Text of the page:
The simultaneous formation of cored, tangentially biased, and kinematically decoupled centers in massive early-type galaxies
Published 2018-12-06Version 1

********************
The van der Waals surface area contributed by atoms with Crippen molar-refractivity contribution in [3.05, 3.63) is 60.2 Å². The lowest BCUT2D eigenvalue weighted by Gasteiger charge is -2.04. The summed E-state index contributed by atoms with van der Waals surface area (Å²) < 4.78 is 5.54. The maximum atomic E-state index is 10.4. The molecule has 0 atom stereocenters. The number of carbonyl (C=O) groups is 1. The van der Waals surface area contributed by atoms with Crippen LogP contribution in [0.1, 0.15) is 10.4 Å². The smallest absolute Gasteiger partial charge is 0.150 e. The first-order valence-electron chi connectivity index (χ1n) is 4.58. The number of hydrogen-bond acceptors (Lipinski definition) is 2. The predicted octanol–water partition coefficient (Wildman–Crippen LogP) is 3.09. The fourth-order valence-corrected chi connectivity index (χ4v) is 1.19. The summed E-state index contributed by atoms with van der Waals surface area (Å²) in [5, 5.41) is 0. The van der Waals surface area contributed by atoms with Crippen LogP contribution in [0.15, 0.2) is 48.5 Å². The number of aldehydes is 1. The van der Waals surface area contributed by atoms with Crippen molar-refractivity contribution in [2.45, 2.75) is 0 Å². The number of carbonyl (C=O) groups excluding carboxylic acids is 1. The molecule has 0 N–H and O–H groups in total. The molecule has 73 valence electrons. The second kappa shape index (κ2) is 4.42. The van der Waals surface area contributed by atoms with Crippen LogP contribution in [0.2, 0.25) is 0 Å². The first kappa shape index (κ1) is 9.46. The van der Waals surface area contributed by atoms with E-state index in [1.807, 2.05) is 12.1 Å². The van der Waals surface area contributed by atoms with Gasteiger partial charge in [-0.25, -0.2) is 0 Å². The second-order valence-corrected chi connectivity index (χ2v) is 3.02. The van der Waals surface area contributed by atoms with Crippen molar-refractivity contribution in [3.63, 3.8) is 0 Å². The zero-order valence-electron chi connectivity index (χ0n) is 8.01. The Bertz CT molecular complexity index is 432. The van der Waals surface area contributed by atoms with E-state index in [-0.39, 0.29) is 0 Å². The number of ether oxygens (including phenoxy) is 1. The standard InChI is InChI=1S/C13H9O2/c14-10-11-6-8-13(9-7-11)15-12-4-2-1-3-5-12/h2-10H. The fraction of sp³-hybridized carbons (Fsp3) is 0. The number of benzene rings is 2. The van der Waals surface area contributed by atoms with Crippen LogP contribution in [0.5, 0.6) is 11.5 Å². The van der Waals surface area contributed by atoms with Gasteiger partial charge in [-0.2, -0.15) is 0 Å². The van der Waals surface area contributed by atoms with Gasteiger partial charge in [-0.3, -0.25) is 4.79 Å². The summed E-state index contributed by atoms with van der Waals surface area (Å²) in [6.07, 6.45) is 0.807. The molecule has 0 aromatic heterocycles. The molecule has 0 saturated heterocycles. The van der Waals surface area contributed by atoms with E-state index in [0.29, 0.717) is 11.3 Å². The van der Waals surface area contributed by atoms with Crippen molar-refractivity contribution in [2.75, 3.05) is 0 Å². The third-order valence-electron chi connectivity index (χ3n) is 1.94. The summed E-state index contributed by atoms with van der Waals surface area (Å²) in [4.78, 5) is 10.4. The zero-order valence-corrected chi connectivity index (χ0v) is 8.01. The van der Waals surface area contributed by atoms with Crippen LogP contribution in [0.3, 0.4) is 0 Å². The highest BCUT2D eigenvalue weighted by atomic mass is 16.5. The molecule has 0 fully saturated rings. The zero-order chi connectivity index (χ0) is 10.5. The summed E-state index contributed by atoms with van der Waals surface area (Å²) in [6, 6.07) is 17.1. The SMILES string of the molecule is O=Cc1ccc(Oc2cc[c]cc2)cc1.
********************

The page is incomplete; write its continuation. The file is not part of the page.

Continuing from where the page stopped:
We study the impact of merging supermassive black holes (SMBHs) on the central regions of massive early-type galaxies (ETGs) using a series of merger simulations with varying mass ratios. The ETG models include realistic stellar and dark matter components and are evolved with the GADGET based regularized tree code KETJU. We show that observed key properties of the nuclear stellar populations of massive ETGs, namely flat stellar density distributions (cores), tangentially biased velocity distributions and kinematically decoupled (counter-)rotation can naturally result from a single process $-$ the scouring by SMBHs. Major mergers with mass ratios of $q>1/3$ produce flat, tangentially biased cores with kinematically distinct components. These features originate from spin reversals during the decay of the SMBH orbits caused by gravitational torques from tidally expelled nuclear material. Minor mergers ($q\lesssim1/3$) on the other hand, form non-rotating cores and the tidal reversal becomes less important. Low-density stellar cores scoured in (multiple) minor mergers are less tangentially biased. This implies that the nuclear stellar properties of massive ETGs can be solely explained by stellar dynamical processes during their final assembly without any need for `feedback' from accreting black holes. We predict a strong correlation between decoupled cores, central anisotropy and merger history: decoupled cores form in binary mergers and we predict them to occur in elliptical galaxies with the strongest central anisotropy. Measurements of the central orbital structure are the key to understanding the number of mergers a given galaxy has experienced.